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JU archaeologists uncover the secrets of Mesa Verde

JU archaeologists uncover the secrets of Mesa Verde

Archaeologists from the Jagiellonian University have found out that some of the rock drawings made by Native Americans about 800 years ago in the canyons located in the border region between the US states of Colorado and Utah were linked to astronomic observations, such as determining the dates of summer and winter solstices. The pioneering archaeological research in this field has been led by Dr Radosław Palonka from the JU Department of American Archaeology.

Since 2011 the JU Institute of Archaeology has been running an archaeological project in Mesa Verde region located on the border of Colorado and Utah. The area is famous to both archaeologists and tourists for the Pre-Columbian Pueblo culture settlements built in rock niches or carved into canyon walls and for numerous ancient works of rock art. The research is the first Polish independent archaeological project in the United States and one of the few such European projects in the region.

The sites studied by the JU researchers contain remains of several dozen small settlements centred around Castle Rock Pueblo, built in the 13th century AD by Pueblo people. So far, Dr Palonka’s team have discovered previously unknown cave galleries containing murals and petroglyphs from various historical periods.

During their studies, the archaeologists started to speculate, based on the analogies to several other sites in the South-West USA, whether some of these stone carvings hidden in rock recesses could be used by the ancient Pueblo people to determine the dates some important days of the year, namely summer and winter solstice as well as spring and autumn equinoxes. Two such sites have been studied so far. At the first one, centred around a rock niche with remains of several buildings from circa 800 years ago, petroglyphs were carved on a flat rock wall facing south, shaded by an overhanging rock. The panel consists of three different spirals and several smaller elements, such as rectangular motifs and numerous hollows.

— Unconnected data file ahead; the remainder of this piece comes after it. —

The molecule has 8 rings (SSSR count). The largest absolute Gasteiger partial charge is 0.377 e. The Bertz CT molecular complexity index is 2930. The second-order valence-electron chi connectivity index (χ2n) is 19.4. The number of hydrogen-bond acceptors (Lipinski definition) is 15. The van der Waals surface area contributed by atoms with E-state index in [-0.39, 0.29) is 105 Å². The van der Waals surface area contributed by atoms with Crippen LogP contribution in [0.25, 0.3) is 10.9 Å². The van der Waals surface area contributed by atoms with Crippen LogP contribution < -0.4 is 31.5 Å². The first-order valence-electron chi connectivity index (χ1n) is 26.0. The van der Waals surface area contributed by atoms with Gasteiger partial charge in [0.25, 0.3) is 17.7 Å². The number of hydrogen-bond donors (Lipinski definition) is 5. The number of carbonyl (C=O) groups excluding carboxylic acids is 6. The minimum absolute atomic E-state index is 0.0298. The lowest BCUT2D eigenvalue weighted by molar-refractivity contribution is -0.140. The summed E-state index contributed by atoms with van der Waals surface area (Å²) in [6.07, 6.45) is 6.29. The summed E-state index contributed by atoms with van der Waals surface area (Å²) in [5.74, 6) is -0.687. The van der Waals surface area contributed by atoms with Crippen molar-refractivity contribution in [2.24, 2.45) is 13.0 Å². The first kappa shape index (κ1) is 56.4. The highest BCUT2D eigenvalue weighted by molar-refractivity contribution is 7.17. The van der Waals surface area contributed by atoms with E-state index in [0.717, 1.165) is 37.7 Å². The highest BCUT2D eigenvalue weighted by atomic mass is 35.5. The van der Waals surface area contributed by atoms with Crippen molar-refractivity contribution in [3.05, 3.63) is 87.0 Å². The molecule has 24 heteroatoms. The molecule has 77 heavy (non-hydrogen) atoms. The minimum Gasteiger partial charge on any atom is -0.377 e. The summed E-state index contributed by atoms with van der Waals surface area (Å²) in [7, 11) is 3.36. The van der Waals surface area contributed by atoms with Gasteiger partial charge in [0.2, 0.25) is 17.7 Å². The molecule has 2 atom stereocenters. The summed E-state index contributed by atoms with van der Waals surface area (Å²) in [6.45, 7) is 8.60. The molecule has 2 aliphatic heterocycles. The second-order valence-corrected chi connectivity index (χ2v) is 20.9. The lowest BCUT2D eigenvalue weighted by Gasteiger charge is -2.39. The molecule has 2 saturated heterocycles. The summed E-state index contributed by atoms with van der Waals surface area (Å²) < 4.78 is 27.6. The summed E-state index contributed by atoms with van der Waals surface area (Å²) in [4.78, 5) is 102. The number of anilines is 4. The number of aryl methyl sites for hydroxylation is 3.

“Our observations revealed a unique phenomenon, particularly visible during the sunset of the winter solstice on December 22, when the sun rays and shadows move across the middle part of the panel with petroglyphs, going through the subsequent spirals, longitudinal grooves, and other elements. To a much lesser extent, the phenomenon is also visible during the spring and autumn equinox. The interaction between light and shadow as well as the moving of sun rays across the entire panel is already visible some time before the winter solstice, as well as several weeks afterwards. We have not seen this phenomenon during the remaining part of the year”, explains Dr Palonka.

Similar illumination of petroglyphs by sun rays in specific periods of the year has been observed at another site in Sand Canyon. What was different was that the petroglyph was regularly lit by sun rays only in the morning and early afternoon during the summer solstice. The researchers are planning to continue to study the rock art’s relations with astronomy.

The JU archaeologists’ conversations with members of Hopi tribe, who are the descendents of Pueblo people, have confirmed that the spirals were most probably used as a sort of calendar. As pointed out by Dr Palonka, similar ethnographic studies from the 19th century also suggested the existence of solar calendars: both the horizontal ones, based on watching sunsets and sunrises over certain mountains, passes and valleys, and those related to observing sun rays shining on petroglyphs during solstices or equinoxes. It is also worth noting that summer and winter solstices are still of great religious importance to contemporary Pueblo groups from Arizona and New Mexico, providing framework for rituals and celebrations related to key farming activities, such as sowing and harvesting, as well as the preparations to these crucial tasks.

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